Nitrogen Timing

Timing of nitrogen fertilizer applications is complex. There are substantial risks associated with applications that are too early or too late, and ‘too early’ and ‘too late’ are moving targets that depend on the weather.

Nitrogen is more easily lost than other plant nutrients. If applied too early, the N may be lost before the crop takes it up. Loss occurs in wet weather, so whenever N is applied, excessively wet weather between N application and crop uptake makes the application ‘too early’. An example is at-planting N applications to corn at Columbia, Missouri in 2008. Even though our at-planting application was much later than most producers (May 8), N was lost and the crop was very N deficient. Sidedress applications to knee-high corn delivered N to the crop much more effectively and gave higher yields with lower N rates.

Wheat is also sensitive to N timing. In both 2005 and 2006, March topdressing gave substantially better yields than February or January applications (see 2005 results). This happened even though rainfall was average. The reason for the lower yield with earlier topdress is not clear. However, similar N timing effects have been found by Steve Ebelhar and co-workers in Illinois ( Wheat should be topdressed in March when possible unless tiller number at greenup is too low, in which case N should be applied at greenup to stimulate development of more tillers. If wheat is topdressed in January, ESN (coated urea) is preferred.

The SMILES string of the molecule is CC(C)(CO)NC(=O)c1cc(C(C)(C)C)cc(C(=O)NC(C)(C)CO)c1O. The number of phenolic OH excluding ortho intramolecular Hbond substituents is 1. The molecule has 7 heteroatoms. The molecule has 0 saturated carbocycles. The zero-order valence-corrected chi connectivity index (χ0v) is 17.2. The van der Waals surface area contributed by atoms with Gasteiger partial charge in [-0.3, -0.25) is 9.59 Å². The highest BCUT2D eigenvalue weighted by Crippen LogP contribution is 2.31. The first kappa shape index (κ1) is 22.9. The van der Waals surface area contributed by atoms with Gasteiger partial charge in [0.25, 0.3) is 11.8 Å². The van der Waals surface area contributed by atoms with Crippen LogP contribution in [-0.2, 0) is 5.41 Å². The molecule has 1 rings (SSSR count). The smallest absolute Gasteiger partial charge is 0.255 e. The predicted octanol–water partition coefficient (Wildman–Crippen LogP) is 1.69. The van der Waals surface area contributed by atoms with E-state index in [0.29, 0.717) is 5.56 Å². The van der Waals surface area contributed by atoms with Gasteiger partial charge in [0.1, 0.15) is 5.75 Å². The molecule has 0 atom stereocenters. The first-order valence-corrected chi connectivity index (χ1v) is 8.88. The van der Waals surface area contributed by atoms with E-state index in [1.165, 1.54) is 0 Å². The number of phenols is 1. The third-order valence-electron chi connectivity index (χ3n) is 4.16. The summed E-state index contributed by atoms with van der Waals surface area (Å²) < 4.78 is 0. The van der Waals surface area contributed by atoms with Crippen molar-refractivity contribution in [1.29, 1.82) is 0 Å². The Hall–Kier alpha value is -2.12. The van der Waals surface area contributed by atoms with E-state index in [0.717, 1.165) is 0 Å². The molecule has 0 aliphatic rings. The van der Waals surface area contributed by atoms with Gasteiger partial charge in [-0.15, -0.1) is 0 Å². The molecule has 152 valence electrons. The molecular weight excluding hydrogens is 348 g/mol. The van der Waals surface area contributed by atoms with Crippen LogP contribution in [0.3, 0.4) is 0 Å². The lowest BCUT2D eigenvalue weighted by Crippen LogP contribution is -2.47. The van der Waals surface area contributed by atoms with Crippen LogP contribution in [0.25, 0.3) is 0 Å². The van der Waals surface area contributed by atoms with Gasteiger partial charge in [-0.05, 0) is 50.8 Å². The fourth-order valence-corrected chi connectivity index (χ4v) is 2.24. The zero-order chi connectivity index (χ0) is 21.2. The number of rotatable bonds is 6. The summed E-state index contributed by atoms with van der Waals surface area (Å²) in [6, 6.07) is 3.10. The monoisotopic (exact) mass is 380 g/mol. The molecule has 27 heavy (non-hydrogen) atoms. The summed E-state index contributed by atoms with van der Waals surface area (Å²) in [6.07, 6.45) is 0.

Ideally, nitrogen fertilizer would be applied just before the crop’s peak demand for N. For corn, this would be knee- to thigh-high, for wheat it would be just before jointing, and for cotton it would be at early square stage.

With this strategy, if weather prevents application at the planned time, then the N application will be ‘too late’. Crop yield may suffer, or logistics of application may become more difficult or expensive, particularly with corn. Experiments across five states suggest that, with corn, delayed N application gives (on average) the same yield as all pre-plant N until corn is 3 feet tall and declines slowly after that. In some cases, delayed N application gives higher yields than preplant N, and in some cases it gives lower yields, on average balancing out. The biggest problem with corn N applications that are ‘too late’ is that they can’t be made with tractor-based applicators.

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